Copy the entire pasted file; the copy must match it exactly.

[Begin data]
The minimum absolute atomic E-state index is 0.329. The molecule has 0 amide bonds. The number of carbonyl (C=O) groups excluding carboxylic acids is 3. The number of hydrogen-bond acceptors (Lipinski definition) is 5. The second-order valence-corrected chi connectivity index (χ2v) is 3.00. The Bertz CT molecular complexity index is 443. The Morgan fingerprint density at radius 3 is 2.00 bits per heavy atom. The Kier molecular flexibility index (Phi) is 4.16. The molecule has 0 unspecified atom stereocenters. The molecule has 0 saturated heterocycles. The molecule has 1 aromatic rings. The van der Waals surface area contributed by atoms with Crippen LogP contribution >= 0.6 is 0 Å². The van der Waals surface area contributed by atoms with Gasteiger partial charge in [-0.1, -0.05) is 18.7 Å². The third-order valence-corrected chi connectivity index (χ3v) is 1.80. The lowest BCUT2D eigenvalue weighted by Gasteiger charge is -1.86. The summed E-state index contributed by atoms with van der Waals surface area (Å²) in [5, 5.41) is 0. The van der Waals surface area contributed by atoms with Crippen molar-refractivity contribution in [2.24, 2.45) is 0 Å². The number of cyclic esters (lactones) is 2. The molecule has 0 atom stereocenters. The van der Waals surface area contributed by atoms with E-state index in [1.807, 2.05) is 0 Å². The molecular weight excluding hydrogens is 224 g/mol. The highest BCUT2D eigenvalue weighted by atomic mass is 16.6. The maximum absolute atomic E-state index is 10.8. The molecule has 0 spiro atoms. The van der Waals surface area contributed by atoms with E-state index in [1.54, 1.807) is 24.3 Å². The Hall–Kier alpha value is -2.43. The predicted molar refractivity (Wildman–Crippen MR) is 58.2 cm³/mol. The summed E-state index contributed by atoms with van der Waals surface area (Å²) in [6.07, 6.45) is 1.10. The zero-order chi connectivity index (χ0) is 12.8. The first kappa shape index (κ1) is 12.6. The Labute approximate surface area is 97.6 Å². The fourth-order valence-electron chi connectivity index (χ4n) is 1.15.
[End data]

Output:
The minimum absolute atomic E-state index is 0.329. The molecule has 0 amide bonds. The number of carbonyl (C=O) groups excluding carboxylic acids is 3. The number of hydrogen-bond acceptors (Lipinski definition) is 5. The second-order valence-corrected chi connectivity index (χ2v) is 3.00. The Bertz CT molecular complexity index is 443. The Morgan fingerprint density at radius 3 is 2.00 bits per heavy atom. The Kier molecular flexibility index (Phi) is 4.16. The molecule has 0 unspecified atom stereocenters. The molecule has 0 saturated heterocycles. The molecule has 1 aromatic rings. The van der Waals surface area contributed by atoms with Crippen LogP contribution >= 0.6 is 0 Å². The van der Waals surface area contributed by atoms with Gasteiger partial charge in [-0.1, -0.05) is 18.7 Å². The third-order valence-corrected chi connectivity index (χ3v) is 1.80. The lowest BCUT2D eigenvalue weighted by Gasteiger charge is -1.86. The summed E-state index contributed by atoms with van der Waals surface area (Å²) in [5, 5.41) is 0. The van der Waals surface area contributed by atoms with Crippen molar-refractivity contribution in [2.24, 2.45) is 0 Å². The number of cyclic esters (lactones) is 2. The molecule has 0 atom stereocenters. The van der Waals surface area contributed by atoms with E-state index in [1.807, 2.05) is 0 Å². The molecular weight excluding hydrogens is 224 g/mol. The highest BCUT2D eigenvalue weighted by atomic mass is 16.6. The maximum absolute atomic E-state index is 10.8. The molecule has 0 spiro atoms. The van der Waals surface area contributed by atoms with E-state index in [1.54, 1.807) is 24.3 Å². The Hall–Kier alpha value is -2.43. The predicted molar refractivity (Wildman–Crippen MR) is 58.2 cm³/mol. The summed E-state index contributed by atoms with van der Waals surface area (Å²) in [6.07, 6.45) is 1.10. The zero-order chi connectivity index (χ0) is 12.8. The first kappa shape index (κ1) is 12.6. The Labute approximate surface area is 97.6 Å². The fourth-order valence-electron chi connectivity index (χ4n) is 1.15.